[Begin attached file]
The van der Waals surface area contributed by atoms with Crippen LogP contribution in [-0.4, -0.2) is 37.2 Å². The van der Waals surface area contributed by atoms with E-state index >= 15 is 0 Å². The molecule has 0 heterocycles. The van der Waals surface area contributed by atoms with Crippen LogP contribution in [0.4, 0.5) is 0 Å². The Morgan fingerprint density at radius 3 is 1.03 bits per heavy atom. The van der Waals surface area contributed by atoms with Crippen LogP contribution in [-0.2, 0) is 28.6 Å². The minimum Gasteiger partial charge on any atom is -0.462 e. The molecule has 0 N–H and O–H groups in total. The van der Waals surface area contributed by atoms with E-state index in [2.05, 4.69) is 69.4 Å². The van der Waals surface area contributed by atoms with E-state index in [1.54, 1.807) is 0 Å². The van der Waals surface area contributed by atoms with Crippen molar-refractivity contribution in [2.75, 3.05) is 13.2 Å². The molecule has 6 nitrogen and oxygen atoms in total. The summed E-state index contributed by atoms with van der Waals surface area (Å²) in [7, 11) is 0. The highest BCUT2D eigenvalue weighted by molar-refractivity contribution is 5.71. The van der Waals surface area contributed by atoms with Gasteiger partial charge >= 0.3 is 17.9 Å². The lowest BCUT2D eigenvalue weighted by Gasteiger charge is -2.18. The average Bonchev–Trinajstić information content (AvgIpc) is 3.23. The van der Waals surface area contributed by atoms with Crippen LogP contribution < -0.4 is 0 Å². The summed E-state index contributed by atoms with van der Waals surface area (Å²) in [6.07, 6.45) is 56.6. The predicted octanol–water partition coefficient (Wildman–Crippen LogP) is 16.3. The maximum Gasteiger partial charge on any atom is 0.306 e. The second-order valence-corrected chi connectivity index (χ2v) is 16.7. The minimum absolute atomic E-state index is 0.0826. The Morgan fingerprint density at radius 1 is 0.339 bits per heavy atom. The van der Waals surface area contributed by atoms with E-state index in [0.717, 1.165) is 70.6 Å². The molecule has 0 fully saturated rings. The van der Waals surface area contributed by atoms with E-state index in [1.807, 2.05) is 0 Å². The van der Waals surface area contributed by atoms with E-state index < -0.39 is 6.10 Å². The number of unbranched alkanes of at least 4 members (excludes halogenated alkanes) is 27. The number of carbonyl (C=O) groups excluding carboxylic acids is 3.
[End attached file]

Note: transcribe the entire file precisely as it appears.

The van der Waals surface area contributed by atoms with Crippen LogP contribution in [-0.4, -0.2) is 37.2 Å². The van der Waals surface area contributed by atoms with E-state index >= 15 is 0 Å². The molecule has 0 heterocycles. The van der Waals surface area contributed by atoms with Crippen LogP contribution in [0.4, 0.5) is 0 Å². The Morgan fingerprint density at radius 3 is 1.03 bits per heavy atom. The van der Waals surface area contributed by atoms with Crippen LogP contribution in [-0.2, 0) is 28.6 Å². The minimum Gasteiger partial charge on any atom is -0.462 e. The molecule has 0 N–H and O–H groups in total. The van der Waals surface area contributed by atoms with E-state index in [2.05, 4.69) is 69.4 Å². The van der Waals surface area contributed by atoms with E-state index in [1.54, 1.807) is 0 Å². The van der Waals surface area contributed by atoms with Crippen molar-refractivity contribution in [2.75, 3.05) is 13.2 Å². The molecule has 6 nitrogen and oxygen atoms in total. The summed E-state index contributed by atoms with van der Waals surface area (Å²) in [7, 11) is 0. The highest BCUT2D eigenvalue weighted by molar-refractivity contribution is 5.71. The van der Waals surface area contributed by atoms with Gasteiger partial charge >= 0.3 is 17.9 Å². The lowest BCUT2D eigenvalue weighted by Gasteiger charge is -2.18. The average Bonchev–Trinajstić information content (AvgIpc) is 3.23. The van der Waals surface area contributed by atoms with Crippen LogP contribution < -0.4 is 0 Å². The summed E-state index contributed by atoms with van der Waals surface area (Å²) in [6.07, 6.45) is 56.6. The predicted octanol–water partition coefficient (Wildman–Crippen LogP) is 16.3. The maximum Gasteiger partial charge on any atom is 0.306 e. The second-order valence-corrected chi connectivity index (χ2v) is 16.7. The minimum absolute atomic E-state index is 0.0826. The Morgan fingerprint density at radius 1 is 0.339 bits per heavy atom. The van der Waals surface area contributed by atoms with E-state index in [0.717, 1.165) is 70.6 Å². The molecule has 0 fully saturated rings. The van der Waals surface area contributed by atoms with E-state index in [1.807, 2.05) is 0 Å². The van der Waals surface area contributed by atoms with E-state index < -0.39 is 6.10 Å². The number of unbranched alkanes of at least 4 members (excludes halogenated alkanes) is 27. The number of carbonyl (C=O) groups excluding carboxylic acids is 3.